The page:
June was to see two of the relatively few Southern Region lines to close, with the withdrawal of services from the Eridge to Hailsham and Christs Hospital to Guildford lines. The same day as to see further withdrawals in Yorkshire with the demise of the services from Bradford to Huddersfield via the Spen Valley, from Leeds to Huddersfield over the ‘New Line’, from Market Weighton to Driffield and from Selby to Market Weighton. Perhaps the most significant withdrawal, however, saw passenger services cease on the line from Stranraer to Dumfries — the Port Road.
The summer saw a brief respite with relatively few closures until early September; the only exceptions were from Crook to Tow Law on 5 July and from Boscombe Junction to Bournemouth West on 2 August. September, however, witnessed a further assault on the railways of Scotland with the line from Leven to St Andrews succumbing and Edinburgh Princes Street station closing on 6 September. Local services were withdrawn from Ayr to Stranraer at the same time. On the 28th passenger services ceased on the line from Callendar to Balquihidder and from Killin Junction to Killin. Other casualties in September included Nottingham to Kirkby-in-Ashfield on the 6th, Chippenham to Calne on the 20th and Earby to Barnoldswick on the 27th.
Scotland was again the target in October with the lines from Aberdeen to Fraserburgh and Hamilton to Coalburn/Strathaven all succumbing on the 4th and those from Aviemore to Craigellachie, from Boat of Garten and from Keith to Elgin via Dufftown closing on the 18th. Courtesy of the Strathspey Railway it is still possible to travel north from Aviemore to Boat of Garten and beyond, with construction through to Grantown-on-Spey West in hand, and, through the Keith & Dufftown Railway, from Keith to Dufftown.
The first day of November saw yet more Scottish Region closures with the demise of service from Dunblane to Callendar (a line that featured prominently in the original BBC series of Dr Finlay’s Casebook). The same day saw the demise of services over the line from Rose Grove to Todmorden; this was subsequently reopened and has found further importance following the reopening of the curve at Todmorden that permits through Blackburn to Manchester via Burnley services. Also to disappear that day were local services between Lincoln and Barnetby. The last major closure of the year occurred on the 29th with the withdrawal of services between Hull and York via Beverley. This resulted in the East Riding town of Market Wheaton, which had started the year with services radiating out in four directions, ending it completely devoid of railway passenger services. It would be alone in seeing its name completely eliminated from the railway passenger timetable under a Labour government that had come to power openly campaigning on a policy of reversing the proposed cuts to passenger services.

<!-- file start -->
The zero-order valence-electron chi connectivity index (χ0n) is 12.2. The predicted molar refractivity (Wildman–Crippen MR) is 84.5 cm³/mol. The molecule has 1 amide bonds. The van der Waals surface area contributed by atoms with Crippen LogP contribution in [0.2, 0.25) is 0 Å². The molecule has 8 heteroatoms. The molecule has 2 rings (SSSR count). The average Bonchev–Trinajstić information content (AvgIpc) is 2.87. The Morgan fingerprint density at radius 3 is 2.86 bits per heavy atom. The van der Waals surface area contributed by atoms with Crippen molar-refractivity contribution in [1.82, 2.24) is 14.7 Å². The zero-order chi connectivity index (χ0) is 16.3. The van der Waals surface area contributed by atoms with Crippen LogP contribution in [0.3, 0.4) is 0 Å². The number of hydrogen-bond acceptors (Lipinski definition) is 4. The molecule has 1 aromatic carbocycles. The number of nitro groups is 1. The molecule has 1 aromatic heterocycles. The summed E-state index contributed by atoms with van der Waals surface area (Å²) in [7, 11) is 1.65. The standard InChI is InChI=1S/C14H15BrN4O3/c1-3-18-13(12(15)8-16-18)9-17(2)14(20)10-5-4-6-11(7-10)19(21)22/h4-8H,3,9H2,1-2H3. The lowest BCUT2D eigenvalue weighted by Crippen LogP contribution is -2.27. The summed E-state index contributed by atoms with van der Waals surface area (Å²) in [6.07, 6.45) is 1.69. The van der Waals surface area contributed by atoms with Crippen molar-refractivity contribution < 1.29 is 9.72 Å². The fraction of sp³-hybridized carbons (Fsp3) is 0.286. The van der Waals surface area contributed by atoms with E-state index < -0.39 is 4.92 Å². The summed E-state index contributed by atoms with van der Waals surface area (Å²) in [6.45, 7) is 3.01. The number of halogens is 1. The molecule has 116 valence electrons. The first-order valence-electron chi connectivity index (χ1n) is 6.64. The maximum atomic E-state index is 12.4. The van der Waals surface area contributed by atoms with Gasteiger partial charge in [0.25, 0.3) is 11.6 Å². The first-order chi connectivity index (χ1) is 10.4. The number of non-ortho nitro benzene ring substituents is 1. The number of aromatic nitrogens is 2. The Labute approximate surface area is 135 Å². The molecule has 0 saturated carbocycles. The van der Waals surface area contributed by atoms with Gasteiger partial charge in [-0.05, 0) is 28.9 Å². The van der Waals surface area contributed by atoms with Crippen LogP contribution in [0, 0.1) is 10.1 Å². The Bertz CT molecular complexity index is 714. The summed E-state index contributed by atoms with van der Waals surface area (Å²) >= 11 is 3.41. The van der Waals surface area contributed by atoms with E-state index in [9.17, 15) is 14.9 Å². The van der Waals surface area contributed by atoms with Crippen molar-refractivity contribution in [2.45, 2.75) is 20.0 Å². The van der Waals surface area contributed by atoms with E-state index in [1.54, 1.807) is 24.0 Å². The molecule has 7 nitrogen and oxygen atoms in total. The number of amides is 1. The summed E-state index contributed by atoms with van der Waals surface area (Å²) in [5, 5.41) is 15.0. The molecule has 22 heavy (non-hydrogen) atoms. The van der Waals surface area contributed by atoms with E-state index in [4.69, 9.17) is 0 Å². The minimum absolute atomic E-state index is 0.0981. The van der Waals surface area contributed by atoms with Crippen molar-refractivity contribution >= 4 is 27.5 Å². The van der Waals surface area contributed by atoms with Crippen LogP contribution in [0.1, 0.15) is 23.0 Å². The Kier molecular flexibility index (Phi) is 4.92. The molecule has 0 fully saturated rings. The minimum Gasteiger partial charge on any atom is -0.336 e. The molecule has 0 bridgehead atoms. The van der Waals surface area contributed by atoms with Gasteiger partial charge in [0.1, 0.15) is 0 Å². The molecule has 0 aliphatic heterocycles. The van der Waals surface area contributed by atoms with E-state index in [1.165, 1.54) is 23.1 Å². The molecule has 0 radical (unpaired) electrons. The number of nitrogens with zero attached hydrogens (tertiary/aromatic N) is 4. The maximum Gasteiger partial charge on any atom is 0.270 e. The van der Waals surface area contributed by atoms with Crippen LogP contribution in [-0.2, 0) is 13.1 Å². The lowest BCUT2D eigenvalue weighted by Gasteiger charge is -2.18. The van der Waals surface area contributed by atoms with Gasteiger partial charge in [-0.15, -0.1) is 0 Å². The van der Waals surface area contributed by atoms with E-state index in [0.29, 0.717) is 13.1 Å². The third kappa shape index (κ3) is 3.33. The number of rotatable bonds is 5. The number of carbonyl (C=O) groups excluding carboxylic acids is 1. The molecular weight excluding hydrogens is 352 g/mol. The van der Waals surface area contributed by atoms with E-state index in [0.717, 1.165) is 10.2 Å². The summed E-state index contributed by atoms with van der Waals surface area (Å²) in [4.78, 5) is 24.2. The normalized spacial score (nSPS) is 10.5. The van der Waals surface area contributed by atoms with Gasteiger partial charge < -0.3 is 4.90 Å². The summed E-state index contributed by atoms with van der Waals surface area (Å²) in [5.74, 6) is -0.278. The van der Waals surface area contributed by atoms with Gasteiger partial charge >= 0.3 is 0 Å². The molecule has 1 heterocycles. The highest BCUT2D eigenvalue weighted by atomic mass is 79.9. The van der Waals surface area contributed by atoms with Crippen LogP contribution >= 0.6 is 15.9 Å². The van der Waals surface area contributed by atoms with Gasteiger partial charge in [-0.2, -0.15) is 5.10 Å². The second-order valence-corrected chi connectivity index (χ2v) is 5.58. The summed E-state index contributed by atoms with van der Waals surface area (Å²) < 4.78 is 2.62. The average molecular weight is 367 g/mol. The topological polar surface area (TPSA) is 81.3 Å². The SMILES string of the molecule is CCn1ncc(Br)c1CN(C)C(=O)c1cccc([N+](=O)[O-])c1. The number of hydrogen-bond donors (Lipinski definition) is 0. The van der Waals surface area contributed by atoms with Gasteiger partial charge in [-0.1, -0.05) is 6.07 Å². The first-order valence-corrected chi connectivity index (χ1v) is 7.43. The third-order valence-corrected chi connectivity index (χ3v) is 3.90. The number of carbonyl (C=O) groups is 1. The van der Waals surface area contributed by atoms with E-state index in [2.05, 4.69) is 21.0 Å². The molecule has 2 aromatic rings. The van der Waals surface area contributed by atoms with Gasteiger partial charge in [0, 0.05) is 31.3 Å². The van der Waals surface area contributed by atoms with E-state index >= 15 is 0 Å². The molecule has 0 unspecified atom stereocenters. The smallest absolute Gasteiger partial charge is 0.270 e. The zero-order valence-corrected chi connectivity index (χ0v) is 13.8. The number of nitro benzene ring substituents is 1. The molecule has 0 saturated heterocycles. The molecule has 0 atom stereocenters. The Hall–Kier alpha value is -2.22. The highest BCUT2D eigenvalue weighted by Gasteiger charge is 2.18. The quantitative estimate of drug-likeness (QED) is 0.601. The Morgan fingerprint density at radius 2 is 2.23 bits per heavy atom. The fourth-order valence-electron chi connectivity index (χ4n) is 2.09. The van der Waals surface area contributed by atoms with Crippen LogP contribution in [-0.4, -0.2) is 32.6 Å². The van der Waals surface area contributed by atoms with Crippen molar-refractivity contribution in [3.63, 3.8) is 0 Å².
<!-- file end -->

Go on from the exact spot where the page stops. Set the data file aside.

This is not intended to be a full schedule of all the closures that occurred in 1965; other passenger lines were closed or saw local services eliminated and a significant number of freight lines also closed. What it does demonstrate, however, is the sheer scale of closures wrought in a single year.
The process of closure continued through much of the Labour government of 1964-70; it might have been worse, however, had the concept of the social railway and subsidy not been accepted and put into effect by Fraser’s successor as Minister of Transport, Barbara Castle, through the Transport Act of 1968. Perhaps the most interesting parallel here is that Castle was a bit of a maverick who fell out with the party leadership.